Acting her Age: Madonna, Gender and Age in Popular Media
Madonna is a polarising force touching all facets of popular culture. At the time of writing this, Madonna has just released MDNA, her thirteenth studio album and is just about to embark on her ninth multi-national tour. With three greatest hits compilations, two film soundtracks and three official live records, Madonna is an artist with twenty one albums over a thirty year career. Never confined to music, Madonna also dabbles in film both in front and behind the camera, has written a controversial book, Sex (1992) and the children’s book series The English Roses (2003). Madonna is the worldwide best selling female artist of the twentieth century; The most successful solo artist to date; The second most successful musical act, second to The Beatles, to date; Has the highest selling children’s picture book to date; And tops the highest grossing concert tour to date.
Few other celebrities attract as much passionate adoration from fans as they do scathing disapproval from critics, and no other celebrity has done so for such a continuously long time. Love her or hate her, no one can deny Madonna is one of the most potent forces in popular culture, ever, and truly a one of a kind celebrity.
‘Causing a Commotion’ – Madonna, Sex and Ageing
Since Madonna turned 50, and even in the years leading up to the half century mark, a great deal of media commentary has focussed on her age, especially in terms of “acting her age.” Madonna turns 54 this year, and the pop-driven, youthful sounding MDNA is bringing these same comments thick and fast. Here are a few examples:
“No Longer an Upset: Madonna Acts Her Age” NY Times, Feb 6 2012
“Madonna Shocked At a Film Screening Last Night – By Wearing Clothes Befitting a Middle-Aged Woman.” The Sun, March 19 2012
“Is It Finally Time For Madonna To Act Her Age?” Mirror, Aug 20, 2012.
“Too Old For Hotpants? Madonna’s Butt Hangs Out On Stage” Music Fix, 27, March 2012
“YAWN, the only thing that Madonna can do that would shock us all would be to dress and act her age. It’s time for her to retire.” User comment from “Madonna Releases “Superstar” Sneak Preview, Lourdes Leon Provides Backing Vocals!” The Hollywood Gossip, March 2012.
Sex and sexuality are inseparable from the product that is Madonna. From the beginning of her career Madonna has always given her mainstream pop an edge, usually with some kind of sexually provocative theme or image. This escalated and peaked in the early 1990s with the single ‘Justify my Love’ (1990); the controversial book, Sex; her album Erotica (1992). In decades past, sex was the only thing the media saw when Madonna was the topic and now it seems that the earlier public shock from provocative displays of sexuality has been replaced by a shock from her age. And it is typically a negative reaction.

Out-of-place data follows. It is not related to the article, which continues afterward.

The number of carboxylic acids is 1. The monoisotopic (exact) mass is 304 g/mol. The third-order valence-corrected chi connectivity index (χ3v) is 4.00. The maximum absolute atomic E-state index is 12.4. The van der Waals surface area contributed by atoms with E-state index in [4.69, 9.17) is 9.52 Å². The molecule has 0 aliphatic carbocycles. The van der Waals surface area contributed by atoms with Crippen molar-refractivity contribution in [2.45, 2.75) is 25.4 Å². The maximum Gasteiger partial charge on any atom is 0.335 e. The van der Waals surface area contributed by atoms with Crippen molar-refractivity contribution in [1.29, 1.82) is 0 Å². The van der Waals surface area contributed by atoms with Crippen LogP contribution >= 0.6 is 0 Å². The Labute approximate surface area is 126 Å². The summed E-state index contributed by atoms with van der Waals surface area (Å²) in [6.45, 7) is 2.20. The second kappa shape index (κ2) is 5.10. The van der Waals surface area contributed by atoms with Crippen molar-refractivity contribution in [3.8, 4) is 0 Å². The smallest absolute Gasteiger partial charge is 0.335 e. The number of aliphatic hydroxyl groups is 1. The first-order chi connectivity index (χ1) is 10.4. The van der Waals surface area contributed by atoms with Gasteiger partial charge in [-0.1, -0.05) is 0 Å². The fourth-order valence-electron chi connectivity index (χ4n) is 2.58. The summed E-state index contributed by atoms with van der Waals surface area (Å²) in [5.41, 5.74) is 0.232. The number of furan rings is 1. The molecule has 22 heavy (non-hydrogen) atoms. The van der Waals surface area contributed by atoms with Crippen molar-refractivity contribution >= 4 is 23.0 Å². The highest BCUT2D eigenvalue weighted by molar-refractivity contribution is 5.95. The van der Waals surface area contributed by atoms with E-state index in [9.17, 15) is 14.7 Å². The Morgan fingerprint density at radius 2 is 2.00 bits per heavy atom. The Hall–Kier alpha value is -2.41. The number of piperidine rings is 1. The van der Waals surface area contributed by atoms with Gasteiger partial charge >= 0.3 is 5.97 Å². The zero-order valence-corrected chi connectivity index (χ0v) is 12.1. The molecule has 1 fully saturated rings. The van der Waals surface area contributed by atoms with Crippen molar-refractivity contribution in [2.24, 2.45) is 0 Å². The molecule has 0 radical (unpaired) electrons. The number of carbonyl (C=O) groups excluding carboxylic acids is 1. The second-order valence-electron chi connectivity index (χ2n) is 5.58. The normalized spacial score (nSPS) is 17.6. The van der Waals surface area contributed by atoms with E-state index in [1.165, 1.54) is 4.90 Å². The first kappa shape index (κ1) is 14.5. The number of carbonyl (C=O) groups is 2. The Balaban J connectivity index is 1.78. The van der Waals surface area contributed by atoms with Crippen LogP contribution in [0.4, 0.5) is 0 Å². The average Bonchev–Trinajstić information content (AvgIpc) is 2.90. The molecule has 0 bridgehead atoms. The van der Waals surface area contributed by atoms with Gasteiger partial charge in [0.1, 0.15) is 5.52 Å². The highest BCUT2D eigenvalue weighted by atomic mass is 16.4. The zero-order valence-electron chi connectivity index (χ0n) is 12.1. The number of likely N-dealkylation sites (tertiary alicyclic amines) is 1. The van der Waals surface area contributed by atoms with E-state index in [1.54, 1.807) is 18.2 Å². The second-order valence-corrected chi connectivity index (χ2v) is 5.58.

Scores of photographs fill the Internet and the pages of gossip magazines, all with the latest close up of Madonna’s wrinkling skin, her tightening and gaunt musculature, speculation on plastic surgery, her latest young boyfriend, and most recently, her butt cheeks at the Miami Music Festival. Rarely if ever, does the popular media, especially the celebrity rags, make mention of Madonna’s music.
Of course it isn’t the age specifically that is upsetting people. What is confronting is a 54 year old woman in hot-pants and leotards, with a string of twenty-something year old lovers, swearing, dancing, thrusting, gyrating, flipping the finger, singing and talking about sex -basically, it’s a 54 year old celebrity doing much the same thing as she has done her entire thirty year career. This popular obsession with Madonna’ age and public image stems from a position where no one knows quite how to react to a 54 year old, still relevant pop star as, quite simply, no other pop star has lasted this distance.
‘Bye, Bye Baby’ – What’s To Be Done With an Aging Female Celebrity
Celebrities in their fifties and beyond, specially female celebrities have a clearly designated space in pop culture. They start appearing in the Movie Mum roles, they start covering jazz and show-tune standards with decade long gaps between albums (here’s looking at you, Cyndi Lauper), that is if they don’t fade into obscurity. This is the culturally expected and accepted trajectory of ageing stars, though there are few clear reasons for it. True, a great many aging and aged female celebrities have remained famous and adored for a long time, Elizabeth Taylor or Cher for example. This kind of legendary status however is largely an effect of nostalgia and occurs when the star’s career is for all intent, over.
In 1982, an unknown 24 year old dancer appeared on the US Dance Charts with a single, ‘Everybody.’ A self-titled album came a year later peaking at number seven on the US Charts after a slow rise. Since these beginnings, Madonna has consistently released new and high-selling material. With the exception of Michael Jackson, no other pop star has remained consistently culturally relevant for such a long time, remained at The Top with new material that not only changes with the appropriate zeitgeist, but forms it as well. I’ve no doubt Michael Jackson would have continued in his career as the King of Pop if it weren’t for his tragic death.